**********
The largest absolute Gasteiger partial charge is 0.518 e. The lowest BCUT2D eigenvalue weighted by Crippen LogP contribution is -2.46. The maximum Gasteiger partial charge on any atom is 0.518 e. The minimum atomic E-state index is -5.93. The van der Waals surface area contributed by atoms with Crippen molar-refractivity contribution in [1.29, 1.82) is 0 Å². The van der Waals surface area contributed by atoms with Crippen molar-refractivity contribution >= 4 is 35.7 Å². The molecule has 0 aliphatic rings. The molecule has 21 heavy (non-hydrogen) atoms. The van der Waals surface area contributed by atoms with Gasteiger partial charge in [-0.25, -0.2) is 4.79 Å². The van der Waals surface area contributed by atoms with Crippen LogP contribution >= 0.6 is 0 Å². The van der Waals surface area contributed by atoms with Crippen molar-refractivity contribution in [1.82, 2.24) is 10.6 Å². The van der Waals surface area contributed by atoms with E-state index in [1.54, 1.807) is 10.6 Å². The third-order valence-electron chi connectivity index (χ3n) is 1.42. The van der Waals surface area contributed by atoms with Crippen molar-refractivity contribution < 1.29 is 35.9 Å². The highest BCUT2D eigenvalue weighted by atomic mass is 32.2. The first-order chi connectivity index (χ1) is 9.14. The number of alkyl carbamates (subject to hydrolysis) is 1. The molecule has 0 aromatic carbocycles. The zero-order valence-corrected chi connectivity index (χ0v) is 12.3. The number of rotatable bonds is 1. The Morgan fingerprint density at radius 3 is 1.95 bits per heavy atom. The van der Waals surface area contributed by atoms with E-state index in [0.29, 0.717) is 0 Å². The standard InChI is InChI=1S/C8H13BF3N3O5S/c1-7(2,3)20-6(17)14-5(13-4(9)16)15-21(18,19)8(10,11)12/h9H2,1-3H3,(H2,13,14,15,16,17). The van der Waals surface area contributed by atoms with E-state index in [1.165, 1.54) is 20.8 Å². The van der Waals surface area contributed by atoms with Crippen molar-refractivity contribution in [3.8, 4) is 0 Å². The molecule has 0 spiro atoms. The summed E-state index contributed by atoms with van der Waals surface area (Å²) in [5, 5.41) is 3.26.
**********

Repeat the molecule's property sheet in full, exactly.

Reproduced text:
The largest absolute Gasteiger partial charge is 0.518 e. The lowest BCUT2D eigenvalue weighted by Crippen LogP contribution is -2.46. The maximum Gasteiger partial charge on any atom is 0.518 e. The minimum atomic E-state index is -5.93. The van der Waals surface area contributed by atoms with Crippen molar-refractivity contribution in [1.29, 1.82) is 0 Å². The van der Waals surface area contributed by atoms with Crippen molar-refractivity contribution >= 4 is 35.7 Å². The molecule has 0 aliphatic rings. The molecule has 21 heavy (non-hydrogen) atoms. The van der Waals surface area contributed by atoms with Gasteiger partial charge in [-0.25, -0.2) is 4.79 Å². The van der Waals surface area contributed by atoms with Crippen LogP contribution >= 0.6 is 0 Å². The van der Waals surface area contributed by atoms with Crippen molar-refractivity contribution in [1.82, 2.24) is 10.6 Å². The van der Waals surface area contributed by atoms with E-state index in [1.54, 1.807) is 10.6 Å². The third-order valence-electron chi connectivity index (χ3n) is 1.42. The van der Waals surface area contributed by atoms with Crippen molar-refractivity contribution < 1.29 is 35.9 Å². The highest BCUT2D eigenvalue weighted by atomic mass is 32.2. The first-order chi connectivity index (χ1) is 9.14. The number of alkyl carbamates (subject to hydrolysis) is 1. The molecule has 0 aromatic carbocycles. The zero-order valence-corrected chi connectivity index (χ0v) is 12.3. The number of rotatable bonds is 1. The Morgan fingerprint density at radius 3 is 1.95 bits per heavy atom. The van der Waals surface area contributed by atoms with E-state index in [0.29, 0.717) is 0 Å². The standard InChI is InChI=1S/C8H13BF3N3O5S/c1-7(2,3)20-6(17)14-5(13-4(9)16)15-21(18,19)8(10,11)12/h9H2,1-3H3,(H2,13,14,15,16,17). The van der Waals surface area contributed by atoms with E-state index in [1.165, 1.54) is 20.8 Å². The van der Waals surface area contributed by atoms with Crippen molar-refractivity contribution in [3.8, 4) is 0 Å². The molecule has 0 spiro atoms. The summed E-state index contributed by atoms with van der Waals surface area (Å²) in [5, 5.41) is 3.26.